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Wednesday, April 24, 2024

Former UW prof. awarded Nobel Prize

The Nobel Assembly at Karolinska Institutet named former UW-Madison professor of genetics, Oliver Smithies, a co-recipient of the 2007 Nobel Prize in Medicine Monday.  


Smithies, along with Mario R. Capecchi of the University of Utah and Martin J. Evans of the United Kingdom, received the Nobel Prize for their discoveries of principles for introducing specific gene modifications in mice by the use of embryonic stem cells,"" according to a statement from the Nobel Assembly. 


Smithies was a professor at UW-Madison from 1960-1988, when he left for the University of North Carolina at Chapel Hill where he is currently the Excellence Professor of Pathology and Laboratory Medicine. 


While at UW-Madison, Smithies helped develop a technique to introduce DNA material in cells, according to a UNC-Chapel Hill statement. 


""[Smithies] thought that genetic disorders could be treated by correcting mutations in bone marrow cells, or stem cells,"" according to UNC-Chapel Hill.  


""This 'gene targeting' led to the creation of transgenic mice, or 'designer mice,' that replicated human disease.""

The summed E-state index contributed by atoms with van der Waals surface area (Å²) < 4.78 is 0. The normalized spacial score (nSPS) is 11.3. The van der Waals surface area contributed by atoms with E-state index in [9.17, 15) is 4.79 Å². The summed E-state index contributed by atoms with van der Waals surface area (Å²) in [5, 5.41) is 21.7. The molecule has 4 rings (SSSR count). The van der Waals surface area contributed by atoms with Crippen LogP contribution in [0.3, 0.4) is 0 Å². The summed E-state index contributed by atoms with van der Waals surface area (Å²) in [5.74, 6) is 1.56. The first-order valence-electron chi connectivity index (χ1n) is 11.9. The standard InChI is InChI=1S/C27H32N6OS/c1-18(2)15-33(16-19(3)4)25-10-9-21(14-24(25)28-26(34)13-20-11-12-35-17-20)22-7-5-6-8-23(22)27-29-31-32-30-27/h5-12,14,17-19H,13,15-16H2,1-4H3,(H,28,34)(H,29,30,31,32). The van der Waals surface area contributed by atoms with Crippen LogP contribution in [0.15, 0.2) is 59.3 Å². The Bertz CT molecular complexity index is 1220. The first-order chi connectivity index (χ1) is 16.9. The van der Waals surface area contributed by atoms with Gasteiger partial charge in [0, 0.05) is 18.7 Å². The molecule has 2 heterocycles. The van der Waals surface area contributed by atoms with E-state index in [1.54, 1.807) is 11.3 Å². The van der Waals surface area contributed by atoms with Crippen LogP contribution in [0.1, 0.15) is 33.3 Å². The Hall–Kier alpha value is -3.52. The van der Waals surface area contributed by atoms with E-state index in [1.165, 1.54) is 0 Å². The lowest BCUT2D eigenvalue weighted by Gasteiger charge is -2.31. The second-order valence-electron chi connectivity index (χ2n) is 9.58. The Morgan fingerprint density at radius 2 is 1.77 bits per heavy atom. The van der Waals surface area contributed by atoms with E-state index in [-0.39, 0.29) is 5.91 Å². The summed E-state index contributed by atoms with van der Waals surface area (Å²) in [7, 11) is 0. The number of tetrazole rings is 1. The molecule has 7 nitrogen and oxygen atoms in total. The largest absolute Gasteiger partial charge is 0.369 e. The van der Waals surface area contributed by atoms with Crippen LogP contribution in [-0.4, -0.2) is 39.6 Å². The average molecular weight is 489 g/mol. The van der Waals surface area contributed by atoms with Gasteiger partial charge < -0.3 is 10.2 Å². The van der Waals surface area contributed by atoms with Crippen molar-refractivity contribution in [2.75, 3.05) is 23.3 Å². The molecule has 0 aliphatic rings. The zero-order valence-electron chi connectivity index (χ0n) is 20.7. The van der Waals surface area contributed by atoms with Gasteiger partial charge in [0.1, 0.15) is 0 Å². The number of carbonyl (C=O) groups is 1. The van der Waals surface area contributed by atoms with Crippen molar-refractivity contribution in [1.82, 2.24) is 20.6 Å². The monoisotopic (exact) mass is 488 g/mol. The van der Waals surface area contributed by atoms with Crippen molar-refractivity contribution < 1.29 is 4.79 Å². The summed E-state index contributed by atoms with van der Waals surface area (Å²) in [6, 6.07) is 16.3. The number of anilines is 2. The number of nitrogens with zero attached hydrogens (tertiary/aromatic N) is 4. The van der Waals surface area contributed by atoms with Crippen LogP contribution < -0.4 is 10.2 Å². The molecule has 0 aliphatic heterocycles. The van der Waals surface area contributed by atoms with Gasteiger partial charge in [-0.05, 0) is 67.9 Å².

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UW-Madison professor of genetics, Frederick Blattner, named his professorship in honor of Smithies. He said Smithies' technology of mice has been a key factor in understanding the functions of many genes. 


""Everyday people are making what they call 'knock-out mice,' where they modify a particular gene, look at the impact it has on the mouse genotype and understand the function of the gene that way,"" Blattner said. 


""Gene targeting in mice has pervaded all fields of biomedicine,"" according to the Nobel Assembly. ""Its impact on the understanding of gene function and its benefits to mankind will continue to increase over many years to come."" 


James Crow, a UW-Madison professor emeritus of genetics, said he helped recruit Smithies to UW-Madison. Crow said he had been impressed by Smithies previous work, including his discovery of starch gel electrophoresis, a standard technique in biological research today. 


""All of the time he was in Madison, [Smithies] was interested in finding ways of studying, either removing or inserting, a single gene and that's what he's done that's made him so recently get the Nobel Prize,"" Crow said. 


Neither Crow nor Blattner said they were surprised by Smithies receiving the Nobel Prize. 


""I thought it was rather likely that [Smithies would receive the prize], and I've been expecting it for several years, but I'm very happy about it,"" Crow said. ""He was a close personal friend and I was very sorry when he left Madison."" 


Blattner said he had been wondering for many years why Smithies had not won the award sooner. 


""[Smithies] is one of the best friends and best people that I have ever met,"" Blattner said.  


""He is such a precise and inspiring scientist. He served as a great teacher for a lot of people, myself included, and is also a great human being. He enjoyed the company of all of his students, and I just think it's wonderful that he got the prize.

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